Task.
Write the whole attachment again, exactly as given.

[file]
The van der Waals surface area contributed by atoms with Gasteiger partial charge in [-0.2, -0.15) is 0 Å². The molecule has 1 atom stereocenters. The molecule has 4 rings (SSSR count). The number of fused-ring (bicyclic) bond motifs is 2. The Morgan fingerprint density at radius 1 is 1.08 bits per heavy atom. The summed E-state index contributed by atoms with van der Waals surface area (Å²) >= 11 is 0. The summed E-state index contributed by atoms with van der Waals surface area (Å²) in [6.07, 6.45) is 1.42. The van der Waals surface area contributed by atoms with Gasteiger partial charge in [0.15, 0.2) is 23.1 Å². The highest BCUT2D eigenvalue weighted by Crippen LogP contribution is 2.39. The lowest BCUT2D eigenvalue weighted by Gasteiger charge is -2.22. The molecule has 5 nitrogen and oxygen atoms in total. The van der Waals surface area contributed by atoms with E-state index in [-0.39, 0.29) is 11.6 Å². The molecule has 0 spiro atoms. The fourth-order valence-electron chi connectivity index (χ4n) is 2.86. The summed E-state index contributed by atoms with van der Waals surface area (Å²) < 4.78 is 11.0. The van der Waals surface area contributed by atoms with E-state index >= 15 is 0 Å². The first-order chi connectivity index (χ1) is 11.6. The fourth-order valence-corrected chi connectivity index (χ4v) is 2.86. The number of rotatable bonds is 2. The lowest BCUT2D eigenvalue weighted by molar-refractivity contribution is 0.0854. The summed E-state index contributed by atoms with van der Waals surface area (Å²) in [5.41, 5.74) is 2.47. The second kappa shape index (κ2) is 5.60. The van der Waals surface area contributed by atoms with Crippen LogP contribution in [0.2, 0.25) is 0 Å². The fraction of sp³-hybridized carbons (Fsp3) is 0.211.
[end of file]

The van der Waals surface area contributed by atoms with Gasteiger partial charge in [-0.2, -0.15) is 0 Å². The molecule has 1 atom stereocenters. The molecule has 4 rings (SSSR count). The number of fused-ring (bicyclic) bond motifs is 2. The Morgan fingerprint density at radius 1 is 1.08 bits per heavy atom. The summed E-state index contributed by atoms with van der Waals surface area (Å²) >= 11 is 0. The summed E-state index contributed by atoms with van der Waals surface area (Å²) in [6.07, 6.45) is 1.42. The van der Waals surface area contributed by atoms with Gasteiger partial charge in [0.15, 0.2) is 23.1 Å². The highest BCUT2D eigenvalue weighted by Crippen LogP contribution is 2.39. The lowest BCUT2D eigenvalue weighted by Gasteiger charge is -2.22. The molecule has 5 nitrogen and oxygen atoms in total. The van der Waals surface area contributed by atoms with E-state index in [-0.39, 0.29) is 11.6 Å². The molecule has 0 spiro atoms. The fourth-order valence-electron chi connectivity index (χ4n) is 2.86. The summed E-state index contributed by atoms with van der Waals surface area (Å²) < 4.78 is 11.0. The van der Waals surface area contributed by atoms with E-state index >= 15 is 0 Å². The first-order chi connectivity index (χ1) is 11.6. The fourth-order valence-corrected chi connectivity index (χ4v) is 2.86. The number of rotatable bonds is 2. The lowest BCUT2D eigenvalue weighted by molar-refractivity contribution is 0.0854. The summed E-state index contributed by atoms with van der Waals surface area (Å²) in [5.41, 5.74) is 2.47. The second kappa shape index (κ2) is 5.60. The van der Waals surface area contributed by atoms with Crippen LogP contribution in [0.2, 0.25) is 0 Å². The fraction of sp³-hybridized carbons (Fsp3) is 0.211.